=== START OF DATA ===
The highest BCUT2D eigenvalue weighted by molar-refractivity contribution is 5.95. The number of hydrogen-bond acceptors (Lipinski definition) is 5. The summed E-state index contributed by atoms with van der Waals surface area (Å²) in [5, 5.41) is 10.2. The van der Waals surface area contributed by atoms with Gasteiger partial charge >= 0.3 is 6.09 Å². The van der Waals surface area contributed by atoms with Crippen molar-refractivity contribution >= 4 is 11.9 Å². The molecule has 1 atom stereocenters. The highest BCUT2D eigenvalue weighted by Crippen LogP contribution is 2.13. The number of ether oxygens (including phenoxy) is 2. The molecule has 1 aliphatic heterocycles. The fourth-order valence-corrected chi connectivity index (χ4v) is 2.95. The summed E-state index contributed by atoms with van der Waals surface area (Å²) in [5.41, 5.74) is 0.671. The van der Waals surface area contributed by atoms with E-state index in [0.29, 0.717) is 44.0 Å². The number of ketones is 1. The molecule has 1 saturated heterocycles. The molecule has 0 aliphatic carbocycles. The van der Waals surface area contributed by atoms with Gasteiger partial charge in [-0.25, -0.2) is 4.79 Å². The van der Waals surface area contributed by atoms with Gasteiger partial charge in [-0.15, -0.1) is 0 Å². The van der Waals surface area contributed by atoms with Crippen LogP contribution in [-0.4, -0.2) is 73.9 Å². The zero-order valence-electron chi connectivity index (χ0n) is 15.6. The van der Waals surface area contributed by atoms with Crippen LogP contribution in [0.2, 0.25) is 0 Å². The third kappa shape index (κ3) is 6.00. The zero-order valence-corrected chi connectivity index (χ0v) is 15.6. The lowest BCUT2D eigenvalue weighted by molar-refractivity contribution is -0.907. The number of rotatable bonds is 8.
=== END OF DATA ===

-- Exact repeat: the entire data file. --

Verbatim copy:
The highest BCUT2D eigenvalue weighted by molar-refractivity contribution is 5.95. The number of hydrogen-bond acceptors (Lipinski definition) is 5. The summed E-state index contributed by atoms with van der Waals surface area (Å²) in [5, 5.41) is 10.2. The van der Waals surface area contributed by atoms with Gasteiger partial charge >= 0.3 is 6.09 Å². The van der Waals surface area contributed by atoms with Crippen molar-refractivity contribution >= 4 is 11.9 Å². The molecule has 1 atom stereocenters. The highest BCUT2D eigenvalue weighted by Crippen LogP contribution is 2.13. The number of ether oxygens (including phenoxy) is 2. The molecule has 1 aliphatic heterocycles. The fourth-order valence-corrected chi connectivity index (χ4v) is 2.95. The summed E-state index contributed by atoms with van der Waals surface area (Å²) in [5.41, 5.74) is 0.671. The van der Waals surface area contributed by atoms with E-state index in [0.29, 0.717) is 44.0 Å². The number of ketones is 1. The molecule has 1 saturated heterocycles. The molecule has 0 aliphatic carbocycles. The van der Waals surface area contributed by atoms with Gasteiger partial charge in [-0.25, -0.2) is 4.79 Å². The van der Waals surface area contributed by atoms with Gasteiger partial charge in [-0.15, -0.1) is 0 Å². The van der Waals surface area contributed by atoms with Crippen LogP contribution in [-0.4, -0.2) is 73.9 Å². The zero-order valence-electron chi connectivity index (χ0n) is 15.6. The van der Waals surface area contributed by atoms with Crippen LogP contribution in [0.2, 0.25) is 0 Å². The third kappa shape index (κ3) is 6.00. The zero-order valence-corrected chi connectivity index (χ0v) is 15.6. The lowest BCUT2D eigenvalue weighted by molar-refractivity contribution is -0.907. The number of rotatable bonds is 8.